Cruz and Kasich are Playing Into Trump's Hands

Republican presidential candidate, Ohio Gov. John Kasich, right,  speaks as Republican presidential candidate, Sen. Ted Cruz,
Republican presidential candidate, Ohio Gov. John Kasich, right, speaks as Republican presidential candidate, Sen. Ted Cruz, R-Texas, listens, during the Republican presidential debate sponsored by CNN, Salem Media Group and the Washington Times at the University of Miami, Thursday, March 10, 2016, in Coral Gables, Fla. (AP Photo/Wilfredo Lee)


Much is being made of the recent admission that Ted Cruz and John Kasich are "teaming up" to prevent Donald Trump from earning the necessary 1,237 delegates required for the Republican nomination. Trump has predictably used this to further his cry that the system is rigged and that his opponents are in desperation mode -- which they are. Neither Cruz nor Kasich have any other realistic path to the nomination.

Yet, the news that Cruz and Kasich are using their resources strategically is not at all surprising to those who follow campaigns. Candidates should always seek to use their resources wisely and that Cruz and Kasich would devote their time, energy and money to those states where they are most competitive makes perfect sense. However, the revelation that they are clearing the way for one another so that each candidate can be more competitive against Trump is surprising and has a strong possibility of backfiring.

Donald Trump has resonated with many by railing against the status quo and criticizing "business as usual" politics in Washington. Likewise, he has gone to great lengths to point out that he is largely self-funded, suggesting that "nobody owns him." This latest turn in the campaign plays directly into Trump's hands.

Cruz and Kasich's recognition that they are looking toward a contested convention is consistent with the Trump narrative that politics is broken, the establishment is scared of him, and politicians are willing to subvert the democratic process in order to get what they want. A large swathe of the electorate agrees with this narrative. This can be seen in the demand for outsider politicians in the personages of both Trump and Bernie Sanders.

Evidently, advisors for Kasich and Cruz have been in talks for such a strategy for weeks. One report suggests that "even as Cruz publicly called Kasich a 'spoiler' and the two campaigns were literally a few rooms apart holding private meetings to woo individual and state delegates, the advisers were negotiating their plan." Such chicanery only inflames the passions of those frustrated with politics as usual. I suspect this news will only embolden Trump's supporters to make sure they show up to the polls in remaining states. For those on the fence, I believe it will pull them further toward Trump and away from the "politics as usual" crowd.

Trump has been very clear in his disgust not only with politics, but with how he has been treated within the Republican Party itself -- suggesting that if he were denied the nomination, there would be riots on the streets of Cleveland. The teamwork by the Cruz and Kasich campaigns to deny him the nomination gives life to the accusations Trump has been making for months. It would seem that traditional politicians would indeed do whatever it takes to prevent him from holding the party's banner.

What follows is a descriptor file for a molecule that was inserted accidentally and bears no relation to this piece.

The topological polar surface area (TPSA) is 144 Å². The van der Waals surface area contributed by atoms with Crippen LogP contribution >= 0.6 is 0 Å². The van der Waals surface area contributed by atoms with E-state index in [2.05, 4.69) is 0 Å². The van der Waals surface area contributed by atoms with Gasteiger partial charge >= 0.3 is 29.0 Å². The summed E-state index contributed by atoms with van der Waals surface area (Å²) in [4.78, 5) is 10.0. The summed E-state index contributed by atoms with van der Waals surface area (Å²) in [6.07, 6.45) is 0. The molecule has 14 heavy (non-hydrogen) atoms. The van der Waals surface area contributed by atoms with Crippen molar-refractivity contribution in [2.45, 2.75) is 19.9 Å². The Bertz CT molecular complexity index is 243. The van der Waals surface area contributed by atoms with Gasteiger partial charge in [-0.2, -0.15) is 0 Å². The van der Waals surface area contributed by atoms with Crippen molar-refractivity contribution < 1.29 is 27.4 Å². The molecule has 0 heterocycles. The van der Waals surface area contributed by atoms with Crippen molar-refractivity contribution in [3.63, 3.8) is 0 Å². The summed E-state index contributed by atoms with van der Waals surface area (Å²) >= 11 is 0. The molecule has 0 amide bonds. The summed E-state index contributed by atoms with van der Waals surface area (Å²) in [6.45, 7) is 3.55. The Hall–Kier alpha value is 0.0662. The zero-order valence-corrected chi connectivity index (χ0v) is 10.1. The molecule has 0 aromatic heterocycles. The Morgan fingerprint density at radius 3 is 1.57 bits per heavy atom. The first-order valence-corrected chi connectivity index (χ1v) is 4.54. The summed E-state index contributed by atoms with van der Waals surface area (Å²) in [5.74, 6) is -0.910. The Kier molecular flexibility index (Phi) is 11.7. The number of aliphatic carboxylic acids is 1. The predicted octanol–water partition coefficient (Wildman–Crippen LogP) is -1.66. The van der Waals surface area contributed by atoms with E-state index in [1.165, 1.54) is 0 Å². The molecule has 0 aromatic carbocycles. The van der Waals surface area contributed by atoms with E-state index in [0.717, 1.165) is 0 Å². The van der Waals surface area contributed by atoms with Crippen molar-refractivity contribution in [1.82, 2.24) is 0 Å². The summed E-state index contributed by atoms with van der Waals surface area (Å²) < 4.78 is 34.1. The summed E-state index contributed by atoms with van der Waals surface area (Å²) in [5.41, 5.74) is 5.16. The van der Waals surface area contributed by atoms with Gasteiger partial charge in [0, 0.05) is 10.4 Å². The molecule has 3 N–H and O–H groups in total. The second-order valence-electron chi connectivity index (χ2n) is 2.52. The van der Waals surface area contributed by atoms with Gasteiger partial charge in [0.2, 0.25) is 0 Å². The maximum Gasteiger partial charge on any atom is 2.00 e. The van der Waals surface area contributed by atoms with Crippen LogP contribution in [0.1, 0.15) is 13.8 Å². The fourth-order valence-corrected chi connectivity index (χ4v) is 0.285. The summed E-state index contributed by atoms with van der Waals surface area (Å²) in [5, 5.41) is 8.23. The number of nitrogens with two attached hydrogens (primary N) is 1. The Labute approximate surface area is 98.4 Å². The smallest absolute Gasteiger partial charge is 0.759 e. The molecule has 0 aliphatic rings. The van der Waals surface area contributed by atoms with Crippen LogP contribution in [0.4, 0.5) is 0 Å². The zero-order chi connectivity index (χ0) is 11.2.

Yet, this is nothing new. As I pointed out, campaigns are always seeking to gain whatever advantage they can by using their resources efficiently and to maximum effect. This same logic pervades the general election campaign. The vast majority of states never see the presidential candidates. Unless they arrive for a fundraiser, few citizens in California or Texas have any interaction with the presidential campaigns in the fall. Instead, campaigns target their resources in battleground states, where they hope to have an effect upon the outcome of the election in those specific states. Cruz and Kasich recognize that they have no chance against Trump in a three-person match up in most all of the remaining states. It makes perfect sense that they would devote their resources in those states they believe they have the best chance to defeat Trump.

While this strategy is understandable, it also highlights the fact that neither Cruz nor Kasich believe they will arrive in Cleveland with a majority of the delegates. It suggests they know they will need to lobby fellow Republicans in the coming months in order to have a chance to receive their Party's nomination. That lobbying would require delegates to change their allegiances this summer. It further implies that Cruz and Kasich are committed to a contested Convention where they hope to emerge as the victor by rustling the nomination from the front runner. This "agreement" between the Cruz and Kasich campaigns may make a lot of sense, but it is also the very reason so many people are fed up with politics, which is exactly why I believe it will ultimately benefit the candidacy of Donald Trump.